Tempering Increased Water Bills

Nov. 1, 2005

About the author: Tim Gregorski, editorial director [email protected]


Everywhere you turn these days, the world seems more expensive. From the aisles in your local grocery store to the cost of a ticket to a sporting event, and most notably, at the gas pump, where prices have reached all-time highs across the country.

These cost increases are trickling down to your utility bills this year as well. In recent months, I’ve noticed my natural gas and electricity bills have increased significantly. According to various newspaper accounts here in the Midwest, utility owners have acknowledged the price increases and confirmed that costs will indeed remain higher for the foreseeable future.

Keeping with the same tune, I didn’t have to wait long to hear a forecast regarding rates for the water industry.

In their annual survey, the NUS Consulting Group, an energy and telecommunications consultant, found the average price of water in the U.S. jumped by 3.5% over a one-year period from July 2004 to July 2005.

The survey included 51 water systems located in the U.S. The highest price paid for water was in Huntington, W.V., a city of more than 54,000 people, where residents plunk down $5.49 per 1,000 gal.

On the flip side of the astronomical $5-plus rate is the town of Greenville, Miss., population more than 41,000, where residents pay $.80 per 1,000 gal.

Overall, the average cost of water in the U.S. is $2.34 per 1,000 gal. Including the related sewer costs, the NUS survey found the national average rose to $5.78 per 1,000 gal, an increase of 5.3% from July 2004.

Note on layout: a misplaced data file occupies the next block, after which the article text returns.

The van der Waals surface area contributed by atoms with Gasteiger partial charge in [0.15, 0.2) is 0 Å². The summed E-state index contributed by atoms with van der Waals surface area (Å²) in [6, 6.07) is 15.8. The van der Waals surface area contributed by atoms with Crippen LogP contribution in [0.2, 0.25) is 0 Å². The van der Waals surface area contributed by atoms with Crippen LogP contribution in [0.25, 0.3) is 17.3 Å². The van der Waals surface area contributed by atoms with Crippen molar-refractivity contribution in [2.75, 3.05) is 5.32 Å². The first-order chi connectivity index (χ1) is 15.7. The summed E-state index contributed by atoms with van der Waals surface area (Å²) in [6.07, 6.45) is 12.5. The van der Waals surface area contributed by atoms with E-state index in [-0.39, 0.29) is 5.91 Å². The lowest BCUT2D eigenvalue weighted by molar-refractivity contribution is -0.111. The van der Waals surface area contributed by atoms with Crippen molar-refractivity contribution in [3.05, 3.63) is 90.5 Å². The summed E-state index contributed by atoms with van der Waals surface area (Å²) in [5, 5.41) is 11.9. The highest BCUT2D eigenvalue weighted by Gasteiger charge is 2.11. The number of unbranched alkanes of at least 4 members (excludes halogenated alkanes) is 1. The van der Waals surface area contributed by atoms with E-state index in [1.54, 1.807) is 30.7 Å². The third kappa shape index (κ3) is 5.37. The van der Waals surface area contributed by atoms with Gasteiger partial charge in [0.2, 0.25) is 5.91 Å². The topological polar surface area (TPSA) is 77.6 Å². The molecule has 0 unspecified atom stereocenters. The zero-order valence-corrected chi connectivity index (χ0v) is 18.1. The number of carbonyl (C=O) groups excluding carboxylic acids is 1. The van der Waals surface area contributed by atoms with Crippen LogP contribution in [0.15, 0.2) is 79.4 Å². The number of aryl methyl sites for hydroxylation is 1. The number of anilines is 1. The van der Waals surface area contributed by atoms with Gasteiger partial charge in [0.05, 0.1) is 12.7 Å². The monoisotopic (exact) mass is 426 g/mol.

According to the survey, significant increases in water prices were noted in San Francisco (+14.8%); Denver (+13.7%); Hartford, Conn. (+12.7%); Greensboro, N.C. (+12.7%); and Newport, N.H. (+10.0%) over the same July 2004 to July 2005 time period.

NUS cited that the water price increases were related to maintenance and construction costs, as many of these cities plan to, or currently are, upgrading and maintaining aging water and sewer infrastructure.

Richard Soultanian, co-president of the NUS Consulting Group believes that while the increase in water prices may seem insignificant compared to the recent rise in other energy costs, he pointed out, “Increased water and related sewer costs occur, without fail, year after year.”

Soultanian went on to say that both residents and especially businesses could face even more significant increases in the future. “Aging water systems coupled with strict government regulations will have consumers paying more, which in turn, could have a negative impact on many business operations.”

What effect will increased water costs have on your water operations? Chances are, at some point, you will face some backlash from residents and businesses alike.

Despite increases in water costs, it is your responsibility to let customers know the opportunity exists to temper their water bills by having them monitor their use patterns. Making customers aware of the benefits of water conservation, while also cutting back on the wasting of water, should have a direct impact on their water bills.